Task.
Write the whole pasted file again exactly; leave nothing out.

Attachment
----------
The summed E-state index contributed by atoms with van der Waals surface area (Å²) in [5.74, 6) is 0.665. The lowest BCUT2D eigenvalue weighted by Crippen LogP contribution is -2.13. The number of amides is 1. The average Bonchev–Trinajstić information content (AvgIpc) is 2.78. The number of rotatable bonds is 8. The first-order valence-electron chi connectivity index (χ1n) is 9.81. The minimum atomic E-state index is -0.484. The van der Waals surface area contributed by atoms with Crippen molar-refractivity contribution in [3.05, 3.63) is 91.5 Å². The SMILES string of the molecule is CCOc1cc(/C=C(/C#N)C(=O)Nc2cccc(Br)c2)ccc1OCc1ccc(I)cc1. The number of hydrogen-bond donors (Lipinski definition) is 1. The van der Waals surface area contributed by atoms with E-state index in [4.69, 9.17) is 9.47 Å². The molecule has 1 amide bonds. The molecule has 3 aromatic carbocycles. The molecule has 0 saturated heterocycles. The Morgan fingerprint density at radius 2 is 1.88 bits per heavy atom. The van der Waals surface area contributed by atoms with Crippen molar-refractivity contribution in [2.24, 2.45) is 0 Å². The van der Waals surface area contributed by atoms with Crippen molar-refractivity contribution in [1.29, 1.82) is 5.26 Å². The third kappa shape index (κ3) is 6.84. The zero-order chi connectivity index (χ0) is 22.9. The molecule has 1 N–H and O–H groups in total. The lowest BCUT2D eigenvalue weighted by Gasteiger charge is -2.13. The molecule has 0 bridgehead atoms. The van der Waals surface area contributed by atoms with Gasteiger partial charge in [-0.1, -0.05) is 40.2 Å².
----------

The summed E-state index contributed by atoms with van der Waals surface area (Å²) in [5.74, 6) is 0.665. The lowest BCUT2D eigenvalue weighted by Crippen LogP contribution is -2.13. The number of amides is 1. The average Bonchev–Trinajstić information content (AvgIpc) is 2.78. The number of rotatable bonds is 8. The first-order valence-electron chi connectivity index (χ1n) is 9.81. The minimum atomic E-state index is -0.484. The van der Waals surface area contributed by atoms with Crippen molar-refractivity contribution in [3.05, 3.63) is 91.5 Å². The SMILES string of the molecule is CCOc1cc(/C=C(/C#N)C(=O)Nc2cccc(Br)c2)ccc1OCc1ccc(I)cc1. The number of hydrogen-bond donors (Lipinski definition) is 1. The van der Waals surface area contributed by atoms with E-state index in [4.69, 9.17) is 9.47 Å². The molecule has 1 amide bonds. The molecule has 3 aromatic carbocycles. The molecule has 0 saturated heterocycles. The Morgan fingerprint density at radius 2 is 1.88 bits per heavy atom. The van der Waals surface area contributed by atoms with Crippen molar-refractivity contribution in [2.24, 2.45) is 0 Å². The van der Waals surface area contributed by atoms with Crippen molar-refractivity contribution in [1.29, 1.82) is 5.26 Å². The third kappa shape index (κ3) is 6.84. The zero-order chi connectivity index (χ0) is 22.9. The molecule has 1 N–H and O–H groups in total. The lowest BCUT2D eigenvalue weighted by Gasteiger charge is -2.13. The molecule has 0 bridgehead atoms. The van der Waals surface area contributed by atoms with Gasteiger partial charge in [-0.1, -0.05) is 40.2 Å².